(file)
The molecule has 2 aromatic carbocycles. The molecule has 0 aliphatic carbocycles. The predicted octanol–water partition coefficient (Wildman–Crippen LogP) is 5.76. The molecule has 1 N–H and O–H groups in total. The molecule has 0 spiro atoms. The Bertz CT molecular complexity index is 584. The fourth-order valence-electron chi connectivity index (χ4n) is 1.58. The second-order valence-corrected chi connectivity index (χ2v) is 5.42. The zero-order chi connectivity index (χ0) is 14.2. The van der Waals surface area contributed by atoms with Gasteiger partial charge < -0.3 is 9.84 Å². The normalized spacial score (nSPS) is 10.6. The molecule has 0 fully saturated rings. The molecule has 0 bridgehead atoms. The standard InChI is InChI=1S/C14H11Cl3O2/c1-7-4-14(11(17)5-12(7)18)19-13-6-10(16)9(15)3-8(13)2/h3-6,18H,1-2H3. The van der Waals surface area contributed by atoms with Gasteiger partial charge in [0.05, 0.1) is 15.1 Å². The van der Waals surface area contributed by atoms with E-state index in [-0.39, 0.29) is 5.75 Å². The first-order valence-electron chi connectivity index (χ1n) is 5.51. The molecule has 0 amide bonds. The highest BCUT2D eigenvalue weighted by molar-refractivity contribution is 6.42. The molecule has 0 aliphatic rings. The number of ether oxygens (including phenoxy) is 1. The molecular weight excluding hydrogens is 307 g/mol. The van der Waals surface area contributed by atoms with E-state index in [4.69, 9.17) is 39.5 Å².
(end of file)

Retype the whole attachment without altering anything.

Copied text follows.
The molecule has 2 aromatic carbocycles. The molecule has 0 aliphatic carbocycles. The predicted octanol–water partition coefficient (Wildman–Crippen LogP) is 5.76. The molecule has 1 N–H and O–H groups in total. The molecule has 0 spiro atoms. The Bertz CT molecular complexity index is 584. The fourth-order valence-electron chi connectivity index (χ4n) is 1.58. The second-order valence-corrected chi connectivity index (χ2v) is 5.42. The zero-order chi connectivity index (χ0) is 14.2. The van der Waals surface area contributed by atoms with Gasteiger partial charge < -0.3 is 9.84 Å². The normalized spacial score (nSPS) is 10.6. The molecule has 0 fully saturated rings. The molecule has 0 bridgehead atoms. The standard InChI is InChI=1S/C14H11Cl3O2/c1-7-4-14(11(17)5-12(7)18)19-13-6-10(16)9(15)3-8(13)2/h3-6,18H,1-2H3. The van der Waals surface area contributed by atoms with Gasteiger partial charge in [0.05, 0.1) is 15.1 Å². The van der Waals surface area contributed by atoms with E-state index in [-0.39, 0.29) is 5.75 Å². The first-order valence-electron chi connectivity index (χ1n) is 5.51. The molecule has 0 amide bonds. The highest BCUT2D eigenvalue weighted by molar-refractivity contribution is 6.42. The molecule has 0 aliphatic rings. The number of ether oxygens (including phenoxy) is 1. The molecular weight excluding hydrogens is 307 g/mol. The van der Waals surface area contributed by atoms with E-state index in [4.69, 9.17) is 39.5 Å².